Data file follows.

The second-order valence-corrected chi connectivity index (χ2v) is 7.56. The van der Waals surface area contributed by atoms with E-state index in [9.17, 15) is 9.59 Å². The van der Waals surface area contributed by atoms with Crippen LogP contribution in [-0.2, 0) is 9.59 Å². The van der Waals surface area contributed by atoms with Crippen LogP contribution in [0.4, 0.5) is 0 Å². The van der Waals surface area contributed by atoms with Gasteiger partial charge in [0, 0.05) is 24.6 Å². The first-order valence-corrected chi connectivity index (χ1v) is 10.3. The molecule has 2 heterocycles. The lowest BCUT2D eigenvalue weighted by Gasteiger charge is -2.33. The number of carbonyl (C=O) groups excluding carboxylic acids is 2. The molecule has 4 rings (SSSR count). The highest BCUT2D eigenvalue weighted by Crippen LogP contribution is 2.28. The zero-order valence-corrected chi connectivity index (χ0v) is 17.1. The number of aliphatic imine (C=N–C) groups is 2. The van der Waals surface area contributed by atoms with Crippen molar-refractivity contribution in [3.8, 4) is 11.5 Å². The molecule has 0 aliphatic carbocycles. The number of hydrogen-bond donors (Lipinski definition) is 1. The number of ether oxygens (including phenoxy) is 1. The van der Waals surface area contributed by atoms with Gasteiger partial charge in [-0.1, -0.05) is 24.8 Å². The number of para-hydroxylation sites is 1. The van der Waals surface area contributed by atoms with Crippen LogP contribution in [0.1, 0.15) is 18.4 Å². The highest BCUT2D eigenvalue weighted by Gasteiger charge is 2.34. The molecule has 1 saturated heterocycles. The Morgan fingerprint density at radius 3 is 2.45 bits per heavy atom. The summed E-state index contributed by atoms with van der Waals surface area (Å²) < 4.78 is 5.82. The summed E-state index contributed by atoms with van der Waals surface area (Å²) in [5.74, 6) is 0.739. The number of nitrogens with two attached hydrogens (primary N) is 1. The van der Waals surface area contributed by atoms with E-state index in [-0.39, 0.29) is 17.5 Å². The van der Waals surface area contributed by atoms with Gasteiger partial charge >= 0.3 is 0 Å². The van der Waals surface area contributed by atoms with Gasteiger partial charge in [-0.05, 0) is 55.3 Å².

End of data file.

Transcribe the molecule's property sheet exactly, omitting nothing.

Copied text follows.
The second-order valence-corrected chi connectivity index (χ2v) is 7.56. The van der Waals surface area contributed by atoms with E-state index in [9.17, 15) is 9.59 Å². The van der Waals surface area contributed by atoms with Crippen LogP contribution in [-0.2, 0) is 9.59 Å². The van der Waals surface area contributed by atoms with Crippen LogP contribution in [0.4, 0.5) is 0 Å². The van der Waals surface area contributed by atoms with Gasteiger partial charge in [0, 0.05) is 24.6 Å². The first-order valence-corrected chi connectivity index (χ1v) is 10.3. The molecule has 2 heterocycles. The lowest BCUT2D eigenvalue weighted by Gasteiger charge is -2.33. The number of carbonyl (C=O) groups excluding carboxylic acids is 2. The molecule has 4 rings (SSSR count). The highest BCUT2D eigenvalue weighted by Crippen LogP contribution is 2.28. The zero-order valence-corrected chi connectivity index (χ0v) is 17.1. The number of aliphatic imine (C=N–C) groups is 2. The van der Waals surface area contributed by atoms with Crippen molar-refractivity contribution in [3.8, 4) is 11.5 Å². The molecule has 0 aliphatic carbocycles. The number of hydrogen-bond donors (Lipinski definition) is 1. The number of ether oxygens (including phenoxy) is 1. The van der Waals surface area contributed by atoms with Gasteiger partial charge in [-0.1, -0.05) is 24.8 Å². The number of para-hydroxylation sites is 1. The van der Waals surface area contributed by atoms with Crippen LogP contribution in [0.1, 0.15) is 18.4 Å². The highest BCUT2D eigenvalue weighted by Gasteiger charge is 2.34. The molecule has 1 saturated heterocycles. The Morgan fingerprint density at radius 3 is 2.45 bits per heavy atom. The summed E-state index contributed by atoms with van der Waals surface area (Å²) < 4.78 is 5.82. The summed E-state index contributed by atoms with van der Waals surface area (Å²) in [5.74, 6) is 0.739. The number of nitrogens with two attached hydrogens (primary N) is 1. The van der Waals surface area contributed by atoms with E-state index in [-0.39, 0.29) is 17.5 Å². The van der Waals surface area contributed by atoms with Gasteiger partial charge >= 0.3 is 0 Å². The van der Waals surface area contributed by atoms with Gasteiger partial charge in [-0.05, 0) is 55.3 Å².